Regular inspection and testing of sprinkler systems are critical to catching corrosion at its earliest stages and preventing costly damage—or worse, system failure during a fire. A growing trend toward stripping the pressurized air from dry sprinklers and replacing it with nitrogen is also dramatically increasing the lifespan of dry piping.
Nitrogen is an inert gas, meaning it doesn’t undergo the chemical reactions that lead to electrochemical corrosion. Creating an oxygen-free environment in sprinkler pipes enables them to last an average of 5.3 times longer regardless of whether water is present, according to Corrosion Solutions research.
5. Fire sprinklers are intentionally disabled.
Sprinklers are an effective way to protect people and property from fire, but they can also be used to cause intentional damage. From insurance fraud to vandalism and not-so-funny pranks, deliberate sabotage is the final leading cause of accidental sprinkler discharges. Headlines are filled with tales of sprinklers that caused mayhem after they were intentionally set off, and some environments such as prisons and mental health facilities are especially prone to deliberate sabotage.
In fact, the risk of ongoing vandalism to sprinkler heads is a significant reason prisons delay installing fire protection systems, fearing the substantial costs of clean-up. But choosing to go without creates an even bigger risk in an environment where inmates trapped behind bars would be unable to escape a raging fire. About 600 fires occur in prisons and jails every year, and one out of four is intentionally set.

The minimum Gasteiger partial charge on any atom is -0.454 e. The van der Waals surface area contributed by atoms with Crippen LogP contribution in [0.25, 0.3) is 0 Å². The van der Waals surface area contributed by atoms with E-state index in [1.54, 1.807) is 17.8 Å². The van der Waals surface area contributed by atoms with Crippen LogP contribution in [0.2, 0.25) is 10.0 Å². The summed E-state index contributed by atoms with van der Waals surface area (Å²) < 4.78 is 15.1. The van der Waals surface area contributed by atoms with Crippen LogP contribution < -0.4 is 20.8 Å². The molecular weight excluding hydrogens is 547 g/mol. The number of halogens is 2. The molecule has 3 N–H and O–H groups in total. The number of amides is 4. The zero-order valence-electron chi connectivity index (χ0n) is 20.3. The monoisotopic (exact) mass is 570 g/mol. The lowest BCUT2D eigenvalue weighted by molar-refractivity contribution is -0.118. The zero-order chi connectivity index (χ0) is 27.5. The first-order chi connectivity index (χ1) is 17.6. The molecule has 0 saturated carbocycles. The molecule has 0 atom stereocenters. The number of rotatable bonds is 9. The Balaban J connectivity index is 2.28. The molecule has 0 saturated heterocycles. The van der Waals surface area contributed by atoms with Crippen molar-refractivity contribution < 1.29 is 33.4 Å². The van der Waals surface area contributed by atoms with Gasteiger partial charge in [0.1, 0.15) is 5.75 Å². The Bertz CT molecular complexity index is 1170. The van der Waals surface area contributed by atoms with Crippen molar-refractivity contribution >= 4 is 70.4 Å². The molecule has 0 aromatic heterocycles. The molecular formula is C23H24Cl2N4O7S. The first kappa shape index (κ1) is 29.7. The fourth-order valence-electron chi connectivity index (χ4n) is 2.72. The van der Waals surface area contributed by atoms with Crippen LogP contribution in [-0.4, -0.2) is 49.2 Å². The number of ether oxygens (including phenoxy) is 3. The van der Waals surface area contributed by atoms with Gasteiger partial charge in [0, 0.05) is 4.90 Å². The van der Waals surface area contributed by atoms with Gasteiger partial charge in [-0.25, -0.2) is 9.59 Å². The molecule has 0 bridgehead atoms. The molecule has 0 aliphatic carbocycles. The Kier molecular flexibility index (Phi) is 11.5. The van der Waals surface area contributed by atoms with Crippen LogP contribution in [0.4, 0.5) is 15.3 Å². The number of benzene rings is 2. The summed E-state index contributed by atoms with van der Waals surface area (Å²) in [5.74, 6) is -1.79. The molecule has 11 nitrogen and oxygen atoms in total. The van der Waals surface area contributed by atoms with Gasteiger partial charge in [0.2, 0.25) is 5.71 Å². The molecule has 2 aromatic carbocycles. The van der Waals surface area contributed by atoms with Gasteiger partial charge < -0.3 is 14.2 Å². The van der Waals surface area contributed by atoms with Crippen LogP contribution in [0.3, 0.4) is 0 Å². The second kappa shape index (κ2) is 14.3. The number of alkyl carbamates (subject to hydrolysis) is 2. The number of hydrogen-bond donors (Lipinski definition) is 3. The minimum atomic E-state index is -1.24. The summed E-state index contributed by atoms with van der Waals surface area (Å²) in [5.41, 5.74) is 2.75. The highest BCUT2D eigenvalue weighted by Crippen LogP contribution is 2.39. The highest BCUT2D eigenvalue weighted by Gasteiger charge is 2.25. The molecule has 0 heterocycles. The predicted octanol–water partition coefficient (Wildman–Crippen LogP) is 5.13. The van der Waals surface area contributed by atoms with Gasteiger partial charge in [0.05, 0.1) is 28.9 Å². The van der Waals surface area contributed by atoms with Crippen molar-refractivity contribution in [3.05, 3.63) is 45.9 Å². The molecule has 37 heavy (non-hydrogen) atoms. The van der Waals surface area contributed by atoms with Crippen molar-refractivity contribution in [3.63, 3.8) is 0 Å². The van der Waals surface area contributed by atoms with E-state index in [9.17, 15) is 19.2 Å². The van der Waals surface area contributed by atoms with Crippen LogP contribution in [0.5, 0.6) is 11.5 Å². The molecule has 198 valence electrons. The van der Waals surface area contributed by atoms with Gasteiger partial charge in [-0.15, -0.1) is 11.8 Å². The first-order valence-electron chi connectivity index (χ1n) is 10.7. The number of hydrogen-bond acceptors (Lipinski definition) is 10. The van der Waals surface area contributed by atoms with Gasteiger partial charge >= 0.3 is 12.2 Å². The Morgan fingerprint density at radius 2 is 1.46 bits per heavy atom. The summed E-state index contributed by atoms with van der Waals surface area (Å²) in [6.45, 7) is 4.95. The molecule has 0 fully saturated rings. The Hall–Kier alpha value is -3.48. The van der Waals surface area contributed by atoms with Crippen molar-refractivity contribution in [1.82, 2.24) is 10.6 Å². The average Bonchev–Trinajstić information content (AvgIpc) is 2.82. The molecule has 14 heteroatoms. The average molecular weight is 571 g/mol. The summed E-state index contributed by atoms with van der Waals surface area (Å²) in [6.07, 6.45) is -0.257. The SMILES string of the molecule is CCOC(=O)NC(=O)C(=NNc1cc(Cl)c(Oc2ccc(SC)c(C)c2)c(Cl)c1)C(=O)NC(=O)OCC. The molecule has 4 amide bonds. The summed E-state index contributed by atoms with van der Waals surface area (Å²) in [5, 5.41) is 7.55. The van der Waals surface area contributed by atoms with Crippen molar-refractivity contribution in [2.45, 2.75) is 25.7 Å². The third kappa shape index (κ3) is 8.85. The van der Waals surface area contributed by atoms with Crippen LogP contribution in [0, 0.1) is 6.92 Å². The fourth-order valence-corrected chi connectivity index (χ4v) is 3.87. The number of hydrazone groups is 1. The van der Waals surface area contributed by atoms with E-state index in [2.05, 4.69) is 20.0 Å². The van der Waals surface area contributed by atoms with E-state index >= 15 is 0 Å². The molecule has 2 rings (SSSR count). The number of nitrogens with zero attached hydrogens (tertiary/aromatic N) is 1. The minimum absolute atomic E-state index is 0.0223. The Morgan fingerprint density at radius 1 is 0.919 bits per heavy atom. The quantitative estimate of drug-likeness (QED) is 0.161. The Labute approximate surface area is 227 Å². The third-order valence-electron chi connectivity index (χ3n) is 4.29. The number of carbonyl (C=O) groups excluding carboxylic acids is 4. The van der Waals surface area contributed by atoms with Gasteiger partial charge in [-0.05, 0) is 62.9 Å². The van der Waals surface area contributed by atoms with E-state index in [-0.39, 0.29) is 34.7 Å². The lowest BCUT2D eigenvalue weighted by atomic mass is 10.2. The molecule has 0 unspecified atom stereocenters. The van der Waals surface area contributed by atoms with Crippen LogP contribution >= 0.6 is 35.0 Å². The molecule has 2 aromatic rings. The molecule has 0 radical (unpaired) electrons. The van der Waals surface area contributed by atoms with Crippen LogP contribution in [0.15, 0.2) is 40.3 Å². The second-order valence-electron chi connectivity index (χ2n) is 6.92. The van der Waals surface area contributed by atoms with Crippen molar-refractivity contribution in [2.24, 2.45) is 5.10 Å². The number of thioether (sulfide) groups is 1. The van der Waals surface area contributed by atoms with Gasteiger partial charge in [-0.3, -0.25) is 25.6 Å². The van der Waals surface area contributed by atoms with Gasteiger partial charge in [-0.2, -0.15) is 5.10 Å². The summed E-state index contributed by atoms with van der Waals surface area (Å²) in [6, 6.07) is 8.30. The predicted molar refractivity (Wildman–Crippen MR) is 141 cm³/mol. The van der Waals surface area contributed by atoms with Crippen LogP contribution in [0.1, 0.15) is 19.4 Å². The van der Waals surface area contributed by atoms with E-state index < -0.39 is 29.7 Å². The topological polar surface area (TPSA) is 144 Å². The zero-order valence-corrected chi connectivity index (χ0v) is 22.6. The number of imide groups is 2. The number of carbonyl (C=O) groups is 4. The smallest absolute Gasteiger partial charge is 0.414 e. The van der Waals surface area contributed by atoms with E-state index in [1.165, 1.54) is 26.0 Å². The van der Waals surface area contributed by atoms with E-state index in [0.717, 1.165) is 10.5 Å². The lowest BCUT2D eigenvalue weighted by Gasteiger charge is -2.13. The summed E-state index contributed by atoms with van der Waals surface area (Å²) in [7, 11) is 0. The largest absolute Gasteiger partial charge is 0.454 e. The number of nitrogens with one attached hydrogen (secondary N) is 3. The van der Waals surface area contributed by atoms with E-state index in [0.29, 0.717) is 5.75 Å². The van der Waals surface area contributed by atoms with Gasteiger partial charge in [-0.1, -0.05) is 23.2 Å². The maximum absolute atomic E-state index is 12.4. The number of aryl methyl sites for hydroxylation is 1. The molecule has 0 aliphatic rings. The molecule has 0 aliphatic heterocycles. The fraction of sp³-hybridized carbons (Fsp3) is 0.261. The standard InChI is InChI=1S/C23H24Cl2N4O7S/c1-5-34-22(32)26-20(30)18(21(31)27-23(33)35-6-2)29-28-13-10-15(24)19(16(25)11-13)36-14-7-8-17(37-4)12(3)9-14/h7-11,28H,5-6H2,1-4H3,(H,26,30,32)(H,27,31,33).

Placing fire sprinklers in hard-to-reach spots and using institutional sprinkler heads can prevent acts of sabotage by reducing access to fragile parts.
Despite the care and upkeep a fire sprinkler system may require, there are still many things that can go wrong. if you aren’t aware of the signs that something might be wrong with it, then it is important to conduct an inspection as soon as possible. An unexpected or unwanted discharge will cost you more than money – it could cost lives, so it is crucial to keep a close watch on your fire systems to make sure they are working properly.
Dedicated To Your Fire Safety